What else would make this guide useful to you? Let me know in the comments or e-mail me directly at Michael@ITKnowledgeExchange.com with any additions, corrections or suggestions.


February 3, 2010  11:53 PM

The Watch Blog’s Guide to the Cloud Computing Blogosphere

Michael Morisy Michael Morisy Profile: Michael Morisy

Note: I’ll be coming back and updating this list throughout February (and beyond!), so if you have suggestions to add, please leave them in the comments or e-mail me at Michael@ITKnowledgeExchange.com. Thanks! -Michael

Looking for the best reading on cloud computing? Look no further: As part of our all-in-one guide on cloud computing, we’re collecting the best blogs on cloud computing, categorized to help you find the information you need. Know a great resource that’s missing? E-mail me at Michael@ITKnowledgeExchange.com.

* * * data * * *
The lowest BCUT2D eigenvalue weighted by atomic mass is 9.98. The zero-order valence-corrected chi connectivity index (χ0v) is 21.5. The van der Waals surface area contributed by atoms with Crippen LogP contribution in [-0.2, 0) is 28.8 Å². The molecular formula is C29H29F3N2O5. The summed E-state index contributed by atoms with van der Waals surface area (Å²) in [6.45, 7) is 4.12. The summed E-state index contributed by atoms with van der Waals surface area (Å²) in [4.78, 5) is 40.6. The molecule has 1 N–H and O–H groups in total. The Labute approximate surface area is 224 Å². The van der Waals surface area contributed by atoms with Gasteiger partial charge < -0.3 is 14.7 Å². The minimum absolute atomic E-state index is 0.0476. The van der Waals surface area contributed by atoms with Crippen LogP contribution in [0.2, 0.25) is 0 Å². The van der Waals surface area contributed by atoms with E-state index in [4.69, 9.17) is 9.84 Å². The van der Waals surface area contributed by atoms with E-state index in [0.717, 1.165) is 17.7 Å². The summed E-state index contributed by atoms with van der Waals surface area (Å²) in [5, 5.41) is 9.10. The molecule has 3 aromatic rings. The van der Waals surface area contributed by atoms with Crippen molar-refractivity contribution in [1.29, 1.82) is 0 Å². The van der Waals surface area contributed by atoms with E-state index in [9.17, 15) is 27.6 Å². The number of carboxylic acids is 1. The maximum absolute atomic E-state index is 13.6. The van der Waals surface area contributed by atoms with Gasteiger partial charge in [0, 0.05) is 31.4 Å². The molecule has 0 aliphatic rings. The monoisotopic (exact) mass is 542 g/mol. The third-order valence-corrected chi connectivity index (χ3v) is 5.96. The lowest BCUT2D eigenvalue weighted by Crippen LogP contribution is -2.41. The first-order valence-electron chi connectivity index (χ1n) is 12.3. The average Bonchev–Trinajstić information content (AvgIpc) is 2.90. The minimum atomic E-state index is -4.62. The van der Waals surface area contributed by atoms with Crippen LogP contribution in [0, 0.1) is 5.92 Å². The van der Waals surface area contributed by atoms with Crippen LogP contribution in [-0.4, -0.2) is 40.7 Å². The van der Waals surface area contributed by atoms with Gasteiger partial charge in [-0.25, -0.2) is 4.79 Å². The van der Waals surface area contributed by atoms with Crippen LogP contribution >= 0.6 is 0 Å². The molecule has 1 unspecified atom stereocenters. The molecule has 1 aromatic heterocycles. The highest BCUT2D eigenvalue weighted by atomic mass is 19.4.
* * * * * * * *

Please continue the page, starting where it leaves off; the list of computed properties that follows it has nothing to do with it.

IT Trade Publication Blogs

InfoWorld’s Cloud Computing by David Linthicum
SearchCloudComputing’s The Troposphere by Carl Brooks
The latest cloud computing posts on the IT Knowledge Exchange network.

Official Vendor Blogs

apigee’s blog
enStratus’ The Cloud Blog by George Reese
f5′s Two Different Socks by Lori MacVittie

Personal(ish) Cloud Blogs

What Do You Care What Other People Think? by Sam Ramji
Rational Survivability by Christopher Hoff
The Wisdom of Clouds by James Urquhart

Analysts

Gartner’s Thomas Bittman (Rarely updated)
Forrester’s James Staten (Rarely updated)

Associations

TMForum’s Cloud Services Initiative Group


February 3, 2010  7:25 PM

Tech books on cloud computing

Michael Morisy Michael Morisy Profile: Michael Morisy